Devastated there's no word for million XD

Just checking that I’m not the only one that has trouble converting hundreds and ten thousands into millions? It’s like a mini math problem every time and it takes me a while to get there XD

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Every time I have to do it I have to stop and think too :sweat_smile: Wish I had a rough feeling for it, but nope.

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Don’t worry, same here. If anyone has a better trick to do it smoothly I’d like to know too

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You just get used to it eventually. Just find things to practice that are frequently of particular sizes. City populations are good for that range.

Tying it to something you already grasp, like the size of a major city, can make it more concrete.

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Think about how devastated Japanese learners of English are that there’s no word for 万 or 億! Foreign languages are a beast :expressionless: But yeah, it makes reading large numbers a painful extra step haha.

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Yeah, the trick is thinking in powers of ten thousand rather than one thousand. Frame of mind and all that.

Whereas we would read the number 123,456,789 as (one hundred and twenty three) billion, (four hundred and fifty six) million, (seven hundred and eighty nine), in Japanese it’s read as 1,2345,6789, or (one) [ten thousand ten thousands], (two thousand, three hundred and forty-five) ten thousand, (six thousand seven hundred and eighty nine).

Though note that when it’s written in purely Hindu-Arabic numerals, it’s still written as “123,456,789”.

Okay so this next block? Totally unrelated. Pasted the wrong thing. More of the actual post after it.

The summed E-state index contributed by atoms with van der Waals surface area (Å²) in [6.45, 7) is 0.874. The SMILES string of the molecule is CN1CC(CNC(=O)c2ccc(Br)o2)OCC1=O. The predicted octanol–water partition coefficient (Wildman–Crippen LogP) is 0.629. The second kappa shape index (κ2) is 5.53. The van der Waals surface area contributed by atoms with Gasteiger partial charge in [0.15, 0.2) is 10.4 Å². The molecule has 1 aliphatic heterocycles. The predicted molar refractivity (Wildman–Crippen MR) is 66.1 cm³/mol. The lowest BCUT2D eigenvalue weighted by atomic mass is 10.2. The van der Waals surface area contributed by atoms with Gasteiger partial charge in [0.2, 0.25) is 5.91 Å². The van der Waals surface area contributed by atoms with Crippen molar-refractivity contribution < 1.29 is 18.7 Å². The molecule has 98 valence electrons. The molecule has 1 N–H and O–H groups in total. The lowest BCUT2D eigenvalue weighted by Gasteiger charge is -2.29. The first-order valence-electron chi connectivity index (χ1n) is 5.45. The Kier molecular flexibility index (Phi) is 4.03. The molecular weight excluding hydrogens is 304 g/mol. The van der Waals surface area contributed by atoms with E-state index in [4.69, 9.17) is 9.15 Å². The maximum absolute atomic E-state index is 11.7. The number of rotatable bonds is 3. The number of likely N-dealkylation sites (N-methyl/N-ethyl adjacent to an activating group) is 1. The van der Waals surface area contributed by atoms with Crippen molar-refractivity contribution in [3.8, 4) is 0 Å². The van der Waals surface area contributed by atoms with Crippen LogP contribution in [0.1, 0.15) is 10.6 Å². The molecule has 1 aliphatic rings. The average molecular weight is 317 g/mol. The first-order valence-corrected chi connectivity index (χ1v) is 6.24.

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Japanese Numbers PT 3 (10,000 to 99,999) - Japanese From Zero! Video 05

Japanese Numbers PT 4 (100 million and above) - Japanese From Zero! Video 06

Change your YouTube Language settings to Japanese. You’ll see a lot of numbers on YouTube, and quickly get used to them.

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At least it’s not french, where it’s literally math when you want to count lol

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I don’t see what quatre-vingt dix neuf you’re talking about

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I don’t see what four twenties ten nine you mean :thinking:

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You have that in old English as well. Remember “four score and seven years ago”?

https://newsfeed.time.com/2010/11/19/seven-score-and-seven-years-ago-what-you-dont-know-about-the-gettysburg-address/

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This was because France used base 20 for a long time.

I have heard of French speakers outside France don’t use this way to count.

12,34,56,789 — Twelve crore, thirty-four lakh, fifty-six thousand, seven hundred and eighty-nine

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I know that in Wallonia, they use ‘septante’ instead of ‘soixante dix’ and ‘nonante’ instead of ‘quatre-vingt dix’

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Is octante also a thing?

TBH I wish this would make it into official Paris-dialect as well.

Octante is not a thing except certain Swiss region (not Belgium) Belgium use septante for 70 (soixante-dix) and nonante for 90 (quatre-vingt dix). Everywhere else (France, Quebec, Cote d’ivoire, etc) we don’t use those shortcuts, while definitely meaningful.

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